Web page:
with his hands cuffed, and by his side rode the sullen Negro on the
of the men muttered fearfully when a low piercing cry was heard from the
woods adjoining the road. “Nothing to get uneasy about, men” Harris
called. “Just a bobcat looking for a rabbit. Them redbellies ain’t
words froze on the guerrilla’s lips as that low, mournful cry mounted
into a chorus of savage yells. Indians on hourseback (sic) swarmed from
all sides of the thicket, shooting at Harris’s (sic) detachment. Four
men dropped bleeding from their saddles in the first two minutes of that
surprise attack. Standing on a stump a few feet from the battle, Rhoda
Strong yelled encouragement to her tribesmen. The girl whooped with joy
when another guerrilla was knocked off his horse by Calvin Oxendine to
be tramped to death under hooves below. Harris saw Henry Berry Lowrie
changing toward him and turned his hourse (sic) in the opposit (sic)
the fighting, the deserter had managed to keep his balance in spite of
the handcuffs and the bullets whizzing (sic) around him. As Harris
passed, the prisoner rose in his stirrups and brought the iron bracelets
squarely down on the head of the guerrilla chief. Harris swayed
drunkenly in his saddle, but was caught by his Negro who jumped nimbly
from his mule to his masters (sic) horse.
don’t die dat easy, Harris, he hissed. Then he called to Lowrie:
“Here he is, Injun. I guess he’s yo’ man.”
that time the surviving guerrillas were racing desperately toward
Lumberton. The Indians gathered around the unconscious Harris, who was
slumped over his hourse (sic) and held firmly by the slave. “Not yet,
men.” Henry Berry Lowrie said when several of them drew long knives
from their belts. “He’s got to know that he’s going to die.”
he turned to the deserter ditting (sic) silently on his horse.
“Thanks,” he said. “We’ve got a blacksmith who’ll file those
things off of you. You can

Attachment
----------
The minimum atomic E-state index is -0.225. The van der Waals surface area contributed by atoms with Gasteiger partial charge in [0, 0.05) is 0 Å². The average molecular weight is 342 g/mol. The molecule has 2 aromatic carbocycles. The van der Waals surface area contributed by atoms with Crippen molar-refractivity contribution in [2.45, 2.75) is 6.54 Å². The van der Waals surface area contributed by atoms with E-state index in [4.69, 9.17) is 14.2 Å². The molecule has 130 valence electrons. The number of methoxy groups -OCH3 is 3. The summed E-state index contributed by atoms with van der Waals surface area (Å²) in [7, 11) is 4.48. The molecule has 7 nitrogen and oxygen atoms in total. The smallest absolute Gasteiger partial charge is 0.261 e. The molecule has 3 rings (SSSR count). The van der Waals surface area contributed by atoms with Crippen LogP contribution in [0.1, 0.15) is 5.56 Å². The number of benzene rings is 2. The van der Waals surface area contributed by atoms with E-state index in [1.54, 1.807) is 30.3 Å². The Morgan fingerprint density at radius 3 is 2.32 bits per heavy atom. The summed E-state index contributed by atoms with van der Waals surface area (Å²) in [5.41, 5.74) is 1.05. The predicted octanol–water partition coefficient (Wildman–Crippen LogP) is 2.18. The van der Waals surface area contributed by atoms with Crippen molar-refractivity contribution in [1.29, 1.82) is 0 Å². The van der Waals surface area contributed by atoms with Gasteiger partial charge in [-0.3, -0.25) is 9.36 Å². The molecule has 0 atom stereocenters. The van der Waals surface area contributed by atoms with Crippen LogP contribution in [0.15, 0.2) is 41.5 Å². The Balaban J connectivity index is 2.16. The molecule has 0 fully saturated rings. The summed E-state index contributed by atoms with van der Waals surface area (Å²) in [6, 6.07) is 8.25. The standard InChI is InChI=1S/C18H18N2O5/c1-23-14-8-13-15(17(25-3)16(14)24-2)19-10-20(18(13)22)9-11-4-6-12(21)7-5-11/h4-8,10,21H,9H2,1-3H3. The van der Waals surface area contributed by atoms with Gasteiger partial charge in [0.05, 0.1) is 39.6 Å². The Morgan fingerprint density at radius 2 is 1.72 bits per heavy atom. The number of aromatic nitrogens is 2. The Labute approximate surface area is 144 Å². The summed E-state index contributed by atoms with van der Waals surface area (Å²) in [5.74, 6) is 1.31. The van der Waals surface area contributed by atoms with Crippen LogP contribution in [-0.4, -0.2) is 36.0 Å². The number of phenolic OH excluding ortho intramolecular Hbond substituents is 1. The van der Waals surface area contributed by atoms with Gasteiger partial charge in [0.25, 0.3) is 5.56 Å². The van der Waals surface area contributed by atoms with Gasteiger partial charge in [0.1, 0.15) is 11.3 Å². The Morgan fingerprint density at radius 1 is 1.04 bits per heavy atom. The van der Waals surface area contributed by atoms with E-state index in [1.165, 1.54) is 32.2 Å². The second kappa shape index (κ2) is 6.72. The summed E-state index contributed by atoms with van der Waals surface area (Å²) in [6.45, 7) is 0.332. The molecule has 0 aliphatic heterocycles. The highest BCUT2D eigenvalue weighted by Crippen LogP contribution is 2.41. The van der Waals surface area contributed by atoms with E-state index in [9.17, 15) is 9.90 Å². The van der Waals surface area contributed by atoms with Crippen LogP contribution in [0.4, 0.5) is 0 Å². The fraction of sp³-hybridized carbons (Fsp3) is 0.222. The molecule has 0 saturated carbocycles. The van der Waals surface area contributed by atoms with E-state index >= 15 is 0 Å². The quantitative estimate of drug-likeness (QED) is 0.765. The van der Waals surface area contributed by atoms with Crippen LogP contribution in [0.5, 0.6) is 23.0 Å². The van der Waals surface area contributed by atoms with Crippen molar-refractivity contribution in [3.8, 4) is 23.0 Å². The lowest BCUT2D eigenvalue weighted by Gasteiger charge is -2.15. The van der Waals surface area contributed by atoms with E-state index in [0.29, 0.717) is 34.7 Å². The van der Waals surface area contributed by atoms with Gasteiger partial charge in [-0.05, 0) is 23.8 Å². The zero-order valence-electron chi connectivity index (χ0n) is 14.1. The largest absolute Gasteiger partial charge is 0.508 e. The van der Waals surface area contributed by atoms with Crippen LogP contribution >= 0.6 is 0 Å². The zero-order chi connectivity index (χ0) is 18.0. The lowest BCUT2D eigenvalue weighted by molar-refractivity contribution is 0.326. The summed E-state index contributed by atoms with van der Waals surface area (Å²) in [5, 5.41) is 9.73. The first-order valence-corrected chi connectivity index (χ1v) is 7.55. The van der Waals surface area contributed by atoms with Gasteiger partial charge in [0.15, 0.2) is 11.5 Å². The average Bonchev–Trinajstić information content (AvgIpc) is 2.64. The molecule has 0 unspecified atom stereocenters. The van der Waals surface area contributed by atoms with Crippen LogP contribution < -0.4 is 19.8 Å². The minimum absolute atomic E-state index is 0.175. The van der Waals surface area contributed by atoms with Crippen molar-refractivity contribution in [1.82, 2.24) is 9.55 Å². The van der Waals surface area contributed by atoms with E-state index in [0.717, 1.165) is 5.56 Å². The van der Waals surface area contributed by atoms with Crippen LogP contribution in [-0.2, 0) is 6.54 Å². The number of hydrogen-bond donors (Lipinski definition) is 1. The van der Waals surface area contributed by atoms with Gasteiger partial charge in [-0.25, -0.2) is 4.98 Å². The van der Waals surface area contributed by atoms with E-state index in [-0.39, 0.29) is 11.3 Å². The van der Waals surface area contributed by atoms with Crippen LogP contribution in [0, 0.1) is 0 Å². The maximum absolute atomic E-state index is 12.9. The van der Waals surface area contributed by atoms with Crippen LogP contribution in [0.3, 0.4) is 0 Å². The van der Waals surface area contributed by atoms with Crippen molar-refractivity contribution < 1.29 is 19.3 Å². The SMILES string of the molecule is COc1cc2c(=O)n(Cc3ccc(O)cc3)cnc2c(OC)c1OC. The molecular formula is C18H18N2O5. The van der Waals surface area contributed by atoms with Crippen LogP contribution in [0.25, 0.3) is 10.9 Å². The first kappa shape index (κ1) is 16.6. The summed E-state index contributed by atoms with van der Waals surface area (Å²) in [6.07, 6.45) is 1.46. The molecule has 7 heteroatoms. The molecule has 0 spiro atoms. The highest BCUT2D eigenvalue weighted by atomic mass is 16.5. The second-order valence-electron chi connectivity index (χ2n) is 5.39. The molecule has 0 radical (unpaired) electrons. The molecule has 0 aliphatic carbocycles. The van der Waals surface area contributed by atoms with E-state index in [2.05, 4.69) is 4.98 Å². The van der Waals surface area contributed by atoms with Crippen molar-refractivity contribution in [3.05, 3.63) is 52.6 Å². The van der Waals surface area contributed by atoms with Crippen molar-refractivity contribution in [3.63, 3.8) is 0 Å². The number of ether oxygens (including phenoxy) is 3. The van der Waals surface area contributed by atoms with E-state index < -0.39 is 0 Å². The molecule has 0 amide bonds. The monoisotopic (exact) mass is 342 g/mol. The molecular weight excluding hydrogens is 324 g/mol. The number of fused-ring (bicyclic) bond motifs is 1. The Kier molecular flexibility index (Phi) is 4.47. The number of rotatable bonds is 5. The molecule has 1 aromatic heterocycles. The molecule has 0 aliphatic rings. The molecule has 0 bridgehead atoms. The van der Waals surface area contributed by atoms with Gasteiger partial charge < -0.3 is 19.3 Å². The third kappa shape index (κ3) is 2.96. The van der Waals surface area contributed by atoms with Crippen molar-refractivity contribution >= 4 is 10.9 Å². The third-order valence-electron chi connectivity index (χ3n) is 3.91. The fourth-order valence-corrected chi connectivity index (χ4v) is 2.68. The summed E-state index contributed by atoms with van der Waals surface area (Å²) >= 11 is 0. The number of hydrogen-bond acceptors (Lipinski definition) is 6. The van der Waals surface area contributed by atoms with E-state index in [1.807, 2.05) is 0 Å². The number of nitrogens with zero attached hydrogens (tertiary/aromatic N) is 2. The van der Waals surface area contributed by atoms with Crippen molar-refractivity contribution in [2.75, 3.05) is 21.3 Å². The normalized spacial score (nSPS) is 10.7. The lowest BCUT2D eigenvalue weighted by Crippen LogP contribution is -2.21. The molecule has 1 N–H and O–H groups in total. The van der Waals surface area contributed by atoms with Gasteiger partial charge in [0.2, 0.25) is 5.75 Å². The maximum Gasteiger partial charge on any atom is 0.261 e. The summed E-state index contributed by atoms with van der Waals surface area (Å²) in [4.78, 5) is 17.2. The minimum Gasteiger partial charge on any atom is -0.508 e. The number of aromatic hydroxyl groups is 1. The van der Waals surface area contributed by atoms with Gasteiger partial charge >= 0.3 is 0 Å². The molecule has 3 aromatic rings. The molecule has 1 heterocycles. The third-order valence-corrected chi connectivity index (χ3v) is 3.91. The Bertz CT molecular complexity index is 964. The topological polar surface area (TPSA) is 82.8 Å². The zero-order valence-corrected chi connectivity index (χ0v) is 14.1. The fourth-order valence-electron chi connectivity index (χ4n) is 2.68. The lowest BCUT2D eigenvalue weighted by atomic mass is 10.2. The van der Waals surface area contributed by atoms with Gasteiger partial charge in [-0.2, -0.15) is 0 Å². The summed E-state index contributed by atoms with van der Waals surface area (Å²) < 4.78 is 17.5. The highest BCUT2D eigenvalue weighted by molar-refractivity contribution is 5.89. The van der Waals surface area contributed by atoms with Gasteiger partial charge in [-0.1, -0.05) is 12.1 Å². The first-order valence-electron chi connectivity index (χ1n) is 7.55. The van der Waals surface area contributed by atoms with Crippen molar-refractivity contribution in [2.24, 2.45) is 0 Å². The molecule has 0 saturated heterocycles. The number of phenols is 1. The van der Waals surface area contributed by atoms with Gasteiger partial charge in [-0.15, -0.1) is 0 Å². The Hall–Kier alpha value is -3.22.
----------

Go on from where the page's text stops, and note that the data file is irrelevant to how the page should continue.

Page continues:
stay with us as long as you please.”
like helping a man catch a snake,” the deserter laughed, “If you
Croatans will take me, I’ll be glad to throw in with you. Name’s
Zack McLaughlin. Skipped out of the Confederate Army a while back, and
got caught by this nan-herder (sic) while I was taking a nap in the
woods. Looks like to me that the colored fellow deserves some thanks,
Negro opened his mouth to speak abruptly: “Don’t want no thanks,
Injun,” he said doggedly.
“Jest wants [to] be free. My old master cobbled shoes in Charleston
and I wurk’ (sic) round de shop wid (sic) him. When he go off to the
war, they sell me to Harris. He beat me, and made me bury de chest in yo’
pa’s field. Do white folks call me Shoemaker John.”
looked at the Negro and replied: “The Croatans have no slaves. But
you’d be caught by sundown if you struck out now. You’ll stay and
make shoes for us. When the war is over, you can do as you please.”
young chief turned to his band, We’re wasting time here, men.” he
said. “I’m leaving George Applewhite and Boss Strong to clear the
road of these dead polecats. Throw’em (sic) in a hole and cover ‘em
mercy don’t shoot me Henry Berry,” he had begged,. I’ll give you
every dime I’ve got and leave Robeson County I didn’t want to shoot
your Dad and brother my men made me do it.” Lawrie spat deliberately
in the gurrillas (sic) face “Shutup (sic) Harris,” he ordered,
“You’re leaving Robeson County all right but your next stops going
to be hell.
winter sun was setting over the pine thicket when the captain faced the
assembled Croatans in that last moment Harris could no longer beg for
his life Henry Berry bound his mouth with a blue bandana then said to
the Indians “This is a job for Lawrie Tom you and Steve step up here
with me.” Henry Berrys’s (sic) two remaining brothers came forward
with guns cocked the gurrillas (sic) eyes were sick with terror as the
Lawrie brothers aimed their Pistols and fired his big frame quivered for
a moment when the bullets tore through his chest his corpse was then cut
down and dragged to the pit where Allen and William Lawrie had
arigionally (sic) been
buried, “I’ve kept it open for him Lawrie said, “Fill it up
tribe of Indians with whom some of the “Lost Colony” left on the
shore of Virginia by Raleigh in 1687, are supposed to have intermarried
a group of Indians in Robeson County